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Group tasks Ambode on deteriorating Lagos waste management

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Stories by Kingsley Adegboye

Green Earth Angels, a non-governmental organisation, has accused the Akinwunmi Ambode Government of recklessly wasting money, experimenting with fruitless exercises in the face of the obvious failure of VisionScape Sanitation Solutions Ltd and the Government’s Cleaner Lagos Initiative, CLI, which has resulted in the most appalling waste management by the state in recent years.

The group in a statement signed by its Executive Director, Akanni Alade, an engineer and environmentalist, alleged that rather than revert to the model that worked and conquered the once disturbing waste dump sites that dotted the state in the face of the failure of the Cleaner Lagos Initiative, the state government has kept experimenting and wasting  billions of Naira on various forms of interventions in its desperate bid to get rid of refuse heaps now fast becoming once again the norm for Lagos residents.

Lagos State Governor, Mr. Akinwunmi Ambode, 

According to Alade, “Wisdom teaches that when you are already in a hole, you stop digging, if not, you risk digging your own grave. Without doubt, Lagos was clean until the government brought in Visionscape under the Cleaner Lagos Initiative. The company started introducing communal dumping by distributing bins across the state without adequate trucks to evacuate the waste. This led to an increase in the volume of waste on our highways and medians.

“This singular act in no time destroyed the system that was put in place over the years. All the gains from the billions, energy and time spent these past years on advocacy, enlightenment and enforcement disappeared before our eyes, and has incapacitated the PSP waste operators, who were into door-to-door waste collection service.

“The revenue stream was negatively affected as the VisionScape communal dumping initiative encouraged residents to avoid paying their waste bills and dumping of waste instead in bins placed on highways and medians. Even when government eventually realised that the communal dumping arrangement was not working and withdrew the waste bins, it had become too late as the people had already imbibed the bad habit of dumping waste in the places the bins were positioned rather than allow a return to the old method of door-to-door collection and paying for the service as it used to be.

The group regretted that rather than government owning up to its mistake, retrace its step and embrace once again the old order that worked and freed the state from indiscriminate waste dumping, it came up with an intervention scheme since 2016, which has not shown any sign of solving the problem.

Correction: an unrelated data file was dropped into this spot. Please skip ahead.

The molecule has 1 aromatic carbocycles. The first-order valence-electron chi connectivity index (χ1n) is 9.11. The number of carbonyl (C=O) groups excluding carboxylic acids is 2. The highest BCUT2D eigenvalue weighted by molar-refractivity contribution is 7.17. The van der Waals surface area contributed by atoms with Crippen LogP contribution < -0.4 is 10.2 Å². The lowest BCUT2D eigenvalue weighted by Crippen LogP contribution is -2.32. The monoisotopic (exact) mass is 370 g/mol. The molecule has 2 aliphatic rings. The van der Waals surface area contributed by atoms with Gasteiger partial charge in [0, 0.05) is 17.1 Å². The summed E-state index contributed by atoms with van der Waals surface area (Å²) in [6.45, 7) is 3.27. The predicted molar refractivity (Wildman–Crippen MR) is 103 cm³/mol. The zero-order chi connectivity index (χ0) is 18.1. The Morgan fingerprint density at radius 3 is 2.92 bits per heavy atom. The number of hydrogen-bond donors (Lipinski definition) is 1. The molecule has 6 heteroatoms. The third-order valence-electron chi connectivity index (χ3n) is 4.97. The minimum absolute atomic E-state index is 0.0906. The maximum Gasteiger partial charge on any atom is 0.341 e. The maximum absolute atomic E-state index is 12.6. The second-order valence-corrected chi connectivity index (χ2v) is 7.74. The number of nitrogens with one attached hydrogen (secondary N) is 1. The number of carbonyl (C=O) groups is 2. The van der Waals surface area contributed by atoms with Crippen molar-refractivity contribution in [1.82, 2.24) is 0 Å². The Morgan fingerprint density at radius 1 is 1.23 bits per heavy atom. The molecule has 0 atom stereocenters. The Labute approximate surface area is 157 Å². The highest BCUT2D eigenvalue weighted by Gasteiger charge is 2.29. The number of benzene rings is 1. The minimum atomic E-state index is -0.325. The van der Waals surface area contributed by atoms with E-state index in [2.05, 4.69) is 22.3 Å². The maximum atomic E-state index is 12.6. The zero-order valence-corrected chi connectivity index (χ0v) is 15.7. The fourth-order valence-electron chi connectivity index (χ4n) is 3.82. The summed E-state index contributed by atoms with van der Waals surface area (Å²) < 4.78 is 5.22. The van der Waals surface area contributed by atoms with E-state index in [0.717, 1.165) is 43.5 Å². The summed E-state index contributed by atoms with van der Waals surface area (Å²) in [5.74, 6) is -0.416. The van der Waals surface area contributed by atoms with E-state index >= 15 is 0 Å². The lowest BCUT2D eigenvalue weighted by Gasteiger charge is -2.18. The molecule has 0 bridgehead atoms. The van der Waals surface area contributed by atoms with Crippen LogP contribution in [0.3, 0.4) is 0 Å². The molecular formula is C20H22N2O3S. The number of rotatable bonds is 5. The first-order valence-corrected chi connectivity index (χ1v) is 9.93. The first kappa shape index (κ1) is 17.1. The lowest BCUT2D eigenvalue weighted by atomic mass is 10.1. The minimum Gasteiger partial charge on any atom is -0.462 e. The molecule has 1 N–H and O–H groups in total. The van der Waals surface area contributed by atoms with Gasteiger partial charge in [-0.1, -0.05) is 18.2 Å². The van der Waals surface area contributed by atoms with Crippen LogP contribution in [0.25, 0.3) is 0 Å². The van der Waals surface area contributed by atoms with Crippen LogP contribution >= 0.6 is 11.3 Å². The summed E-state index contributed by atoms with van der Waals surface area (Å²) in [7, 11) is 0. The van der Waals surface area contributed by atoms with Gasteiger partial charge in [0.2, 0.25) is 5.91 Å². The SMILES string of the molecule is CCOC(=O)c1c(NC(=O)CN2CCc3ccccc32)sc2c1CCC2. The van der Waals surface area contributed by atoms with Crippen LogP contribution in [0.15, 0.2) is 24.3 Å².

“Two years down the line, the government has experimented with various forms of interventions but the crisis is far from over. The reason, being that the intervention in itself is an evidence of failure that ought to have been for a short period of not more than three months to pave the way for a sustainable solution to be put in place. But that is not the case as government is seeing it as a permanent solution that has unfortunately not shown any indication of working,” the group noted.

The non-governmental organisation similarly faulted the latest of the interventions being carried out by the Lagos Waste Management Authority, LAWMA, stating that even with the acquisition of about 70 trucks by government and its decision to further acquire more new trucks for the programme, it was bound to fail as government has no business with waste management but because the policy negates the original good intentions of solely making LAWMA a Regulator and not an Operator.

“Apart from the fact that LAWMA cannot be a referee and a player in the same game, the intervention scheme is promoting free waste collection service and incapacitating the PSP operators by blocking their only source of revenue. This government must respect the original intention of the PSP initiative in the state’s waste management strategy. The truth is that waste collection service is capital-intensive and cannot be free.

“The state has invested 19 years in birthing and grooming the PSP operators and they have become very versatile in waste collection and transportation. It therefore, remains to be clearly understood why the Ambode government unlike its predecessors, seems not to be keen in going along with them in the state’s waste management. It needs to stop politicking and show sincerity of purpose on this serious issue of waste management.

“How do we reconcile the lack of any clear direction of government on this issue? In May 2018, the government during its ministerial press briefing stated that PSP operators will now manage domestic waste collection while VisionScape will focus on infrastructure development but that has never happened. In fact, what we have today is that government is trying to force  PSP operators to work as subcontractors under VisionScape, a move majority of the  operators have not only rejected but have described as economic slavery.


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